Seven not-so-secret secrets of Victoria's Secret

US lingerie giant is set to open its Bond Street store – so why are the neighbours complaining?

LAST UPDATED AT 11:10 ON Mon 6 Aug 2012

Slideshow: Victoria's Secret fashion show - in pictures

AFTER opening its first London store at the Westfield shopping centre near the Olympic Park last month, the American lingerie chain Victoria's Secret is expected to open its flagship store opposite Fenwick on Bond Street any day now.

There are reports of local retailers complaining about the lingerie store "lowering the tone", with the Bond Street Association saying it could "understand that some might feel they want to object". But shouldn't they be glad a virtually recession-proof company is bringing its business to the area? That's just one of the secrets of the brand's success...

It's a US company but there's a British connection
The man who started Victoria's Secret, back in 1977, was Roy Raymond. He wanted to buy lingerie for his wife and, as The Sunday Telegraph reports, realised there was a gap in the market for a man-friendly lingerie store. He supposedly named it after Britain's prudish Queen Victoria.

The chain is HUGE in America Raymond sold the company in the 1980s to entrepreneur Leslie Wexner who within years had turned it into America's biggest lingerie retailer. Today, there are more than 1,000 outlets in the States. Just as important, the mail-order catalogue is shipped to millions of households eight times a year.

The lingerie is not THAT expensive The Victoria's Secret range is priced somewhere between Marks & Spencer and high-end brands like Myla. "£100 is a lot to spend on underwear, but it will get you something quite special," Jordana Morrison, lingerie buyer for Selfridges, told the Sunday Telegraph. "By comparison, £100 of designer outerwear won't get you much. Victoria's Secret lets you buy designer-wear without the usual price tag."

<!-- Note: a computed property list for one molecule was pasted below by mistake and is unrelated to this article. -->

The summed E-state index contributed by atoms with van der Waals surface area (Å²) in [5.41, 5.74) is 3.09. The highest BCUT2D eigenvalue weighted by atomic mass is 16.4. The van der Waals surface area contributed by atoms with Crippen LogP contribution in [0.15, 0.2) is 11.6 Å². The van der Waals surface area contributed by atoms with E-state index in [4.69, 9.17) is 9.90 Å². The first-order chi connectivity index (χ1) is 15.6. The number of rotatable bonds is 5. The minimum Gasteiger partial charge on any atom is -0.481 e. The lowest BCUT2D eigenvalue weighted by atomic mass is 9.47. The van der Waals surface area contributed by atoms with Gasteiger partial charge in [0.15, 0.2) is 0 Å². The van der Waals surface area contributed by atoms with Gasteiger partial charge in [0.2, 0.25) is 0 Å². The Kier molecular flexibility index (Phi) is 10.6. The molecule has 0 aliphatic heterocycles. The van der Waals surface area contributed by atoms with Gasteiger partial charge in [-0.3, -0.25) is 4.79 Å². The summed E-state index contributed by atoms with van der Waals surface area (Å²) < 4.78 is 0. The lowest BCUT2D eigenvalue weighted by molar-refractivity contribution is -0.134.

They spend a fortune on promotion Since its inception in 1995, the Victoria's Secret annual pre-Christmas season fashion show has featured many of the world's most beautiful models, including Heidi Klum, Gisele Bundchen, Allessandra Ambrosio, Miranda Kerr and Rosie Huntington-Whiteley, invariably got up in feathers, crystals and angels' wings as well as lingerie. The 2011 show [see video below] in New York featured rappers Jay-Z and Kanye West and cost £7.5m to put on.

The models are gorgeous but not threatening According to Jenny Dickinson of Harper's Bazaar, models such as Allessandra Ambrosio and Candice Swanepoel – who led the catwalk at the 2011 show - might be fabulous but they have something real about them, too. "They're slim, but they also have curves. For the buying public, it's all about wanting to be those women."

Anyway, it's all about the male customers... Roy Raymond's original ethos – that male shoppers needed help buying lingerie for their wives and girlfriends – has not been lost. "The in-store sales team seek out male customers, to make them feel comfortable and not embarrassed about browsing," says Edith Youngblood of the trend forecasting website WGSN. "They are trained to know what men are looking for."

... And lingerie is virtually recession-proof "Lingerie is performing strongly compared to other sectors in the fashion industry," says Edith Youngblood. Even in a recession, people still want to treat themselves and underwear is "an affordable indlugence".

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